Embryonic stem cells could be paving the way for fresh new rehabilitation methods for patients.
Our stem cells have an amazing ability to replenish themselves and keep our bodies in a perpetual state of rebuilding. They split and can become another stem cell or other kinds of cells like red blood cells, brain cells or muscle cells. Since 1981, scientists have been studying how embryonic stem cells could grow in a lab to potentially grow human organs, cells, and tissues. Unfortunately, due to regulations and Good Manufacturing Practice (GMP), most studies were done on lab mice and other animals. Currently, we can use stem cells in our studies to test new drugs or find causes of certain birth defects for humans.
A new study that was just published last month noted that embryonic stem cells could potentially treat diseases such as Parkinson’s, Huntington’s, diabetes and others.
Since 1998, human embryonic stem cells (hESCs) scientists have been exploring cell therapies that could cure the “incurable.” However, it wasn’t until recent years that we have been able to test actual human hESC as opposed to animal-derived. Finally, however, we will be able to take stem cell research into our own rehab therapies.
What on earth is “molecular karyotyping?”
A technique called molecular karyotyping, an extremely sensitive method of detecting abnormalities in genetic makeups, was used in the recent study that explored laboratory cells.
The study & results
The Medical Research Council Centre for Regenerative Medicine at the University of Edinburgh in the United Kingdom conducted this study. They found that soon we could be running trials of stem cell therapies to combat things such as spinal cord injuries or Parkinson’s disease. They investigated 25 lines of early embryotic human stem cells to find that over half of these cells had significant genetic differences.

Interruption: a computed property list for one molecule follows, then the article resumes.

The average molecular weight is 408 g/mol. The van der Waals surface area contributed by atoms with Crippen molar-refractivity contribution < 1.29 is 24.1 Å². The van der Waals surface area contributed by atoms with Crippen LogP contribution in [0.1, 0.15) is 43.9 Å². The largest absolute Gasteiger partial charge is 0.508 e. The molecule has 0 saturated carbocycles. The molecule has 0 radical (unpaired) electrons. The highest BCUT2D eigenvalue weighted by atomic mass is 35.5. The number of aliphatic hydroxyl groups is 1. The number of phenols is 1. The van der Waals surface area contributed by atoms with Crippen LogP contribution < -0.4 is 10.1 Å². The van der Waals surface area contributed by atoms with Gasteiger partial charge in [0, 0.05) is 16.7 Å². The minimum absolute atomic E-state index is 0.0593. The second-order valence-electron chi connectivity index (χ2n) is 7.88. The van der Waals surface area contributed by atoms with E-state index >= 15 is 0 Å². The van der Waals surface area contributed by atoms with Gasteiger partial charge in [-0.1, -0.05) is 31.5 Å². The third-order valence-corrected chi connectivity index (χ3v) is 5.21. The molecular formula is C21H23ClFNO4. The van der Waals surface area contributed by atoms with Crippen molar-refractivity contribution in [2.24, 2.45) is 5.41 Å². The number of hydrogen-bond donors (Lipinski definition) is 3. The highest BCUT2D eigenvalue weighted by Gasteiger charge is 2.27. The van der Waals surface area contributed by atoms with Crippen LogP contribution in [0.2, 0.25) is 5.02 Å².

What does this mean for physical therapy and occupational therapy?
For now, it doesn’t seem like we’re going to be ready for stem cell research patient application for quite some time. The scientists found that unfortunately, cells that were grown in the lab for too long showed problems. The researchers noted that they are going to continue to work towards figuring out a possible way to use embryonic cells for patients eventually without complications.
However, assuming that we will one day have this whole stem cell research thing all figured out, we could be seeing a HUGE shift in the role of PTs and OTs. If patients suffered from things such as spinal cord injuries, for example, rehab therapy offices would be flooded with patients seeking some therapy after their cells were replenished. Who knows….within our lifetime, we may start receiving new training for working with patients that have treated certain diseases or injuries with ESCs!